Banner photo for the news story 'Local Philanthropist Margery Payne is Honoured'

In a joint venture Hinckley & Bosworth Borough Council and Hinckley District Past & Present have unveiled plaques in two locations of the town. One in a quiet corner of Argents Mead and the other in Hinckley cemetery. This was in way of grateful recognition of a wonderful amenity right in the heart of the town to be enjoyed forever.

Paul Gardner BEM of Hinckley District Past & Present brought to the attention of the Borough Council, Margery’s story and suggested a plaque be erected to commemorate such a generous gesture and that future generations would be aware of how Argents Mead became a wonderful green space in the heart of the town and playing host to loads of local events throughout the year, all thanks to Margery’s wonderful gift.

Then local heritage group HDPP (Hinckley District Past & Present) held a fundraising event to be able to put a duplicate plaque on Margery’s final resting place in Hinckley cemetery. After reporting the sad condition of the grave Paul Gardner approached the council who agreed that they would have the grave tidied and re-erected before the second plaque was put into position.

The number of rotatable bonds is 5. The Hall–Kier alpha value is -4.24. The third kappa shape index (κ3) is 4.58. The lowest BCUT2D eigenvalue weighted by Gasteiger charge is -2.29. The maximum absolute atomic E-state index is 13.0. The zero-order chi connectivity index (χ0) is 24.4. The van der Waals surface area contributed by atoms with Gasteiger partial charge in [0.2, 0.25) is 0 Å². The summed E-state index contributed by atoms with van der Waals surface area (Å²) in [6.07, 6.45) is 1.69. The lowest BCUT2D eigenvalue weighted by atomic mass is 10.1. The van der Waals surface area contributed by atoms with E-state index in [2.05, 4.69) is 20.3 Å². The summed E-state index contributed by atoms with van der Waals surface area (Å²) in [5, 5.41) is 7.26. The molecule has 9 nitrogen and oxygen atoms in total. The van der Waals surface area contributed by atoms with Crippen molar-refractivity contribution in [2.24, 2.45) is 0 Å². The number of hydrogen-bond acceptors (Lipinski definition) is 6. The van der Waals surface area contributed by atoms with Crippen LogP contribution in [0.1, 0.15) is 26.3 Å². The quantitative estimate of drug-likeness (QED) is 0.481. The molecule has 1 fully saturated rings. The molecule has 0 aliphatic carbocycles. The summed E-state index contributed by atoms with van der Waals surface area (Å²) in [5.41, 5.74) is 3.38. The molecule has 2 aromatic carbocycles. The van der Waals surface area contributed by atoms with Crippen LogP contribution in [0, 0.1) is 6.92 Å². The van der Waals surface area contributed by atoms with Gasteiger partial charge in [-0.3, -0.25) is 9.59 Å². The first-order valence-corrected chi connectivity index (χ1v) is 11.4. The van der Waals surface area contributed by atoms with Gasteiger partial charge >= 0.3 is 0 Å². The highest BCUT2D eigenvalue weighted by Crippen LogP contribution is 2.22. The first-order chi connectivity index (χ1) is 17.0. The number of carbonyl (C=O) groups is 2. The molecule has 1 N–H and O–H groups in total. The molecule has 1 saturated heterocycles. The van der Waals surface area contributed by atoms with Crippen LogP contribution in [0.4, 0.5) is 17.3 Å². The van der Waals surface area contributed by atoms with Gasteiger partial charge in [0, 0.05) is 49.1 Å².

Special thanks to Joseph Barsby of G Seller Funeral Directors in upper Bond Street who also took charge of refurbishing the site in Ashby Road cemetery. Both plaques were unveiled on the same day and the local branch of the Royal British Legion were in attendance. Margery was a big supporter of the RBL.

Margery Payne was one of two children of William Hurst Payne and Mary Freeman. Her father was a well know hosiery manufacturer of the time, who had premises in Upper Bond Street. This traded until 1957. The family lived at The Limes on Derby Road. Margery’s sibling Harry died in his teens and is commemorated on a brass tablet in St. Mary’s church.

Not having any children of her own she was very community minded, she was a driving force behind getting Hinckley’s war memorial created and donating land to afford access to it.

Upon Margery’s death in 1946 she bequeathed as a gift, the land between St Mary’s church and the castle mound which we know as Argents Mead. Her will reads as follows:

“I devise to the Urban District Council of Hinckley, free of all duties, the close of land lying near to St. Mary’s church, Hinckley and known as Argents Mead, which has been leased by me to the said council upon trust to maintain the same forever as an open space or recreation ground for the use of inhabitants of the town of Hinckley and neighbourhood”

Paul added that it had been a special day and now everyone knows the story behind Argents Mead and more importantly future generation will know her name too.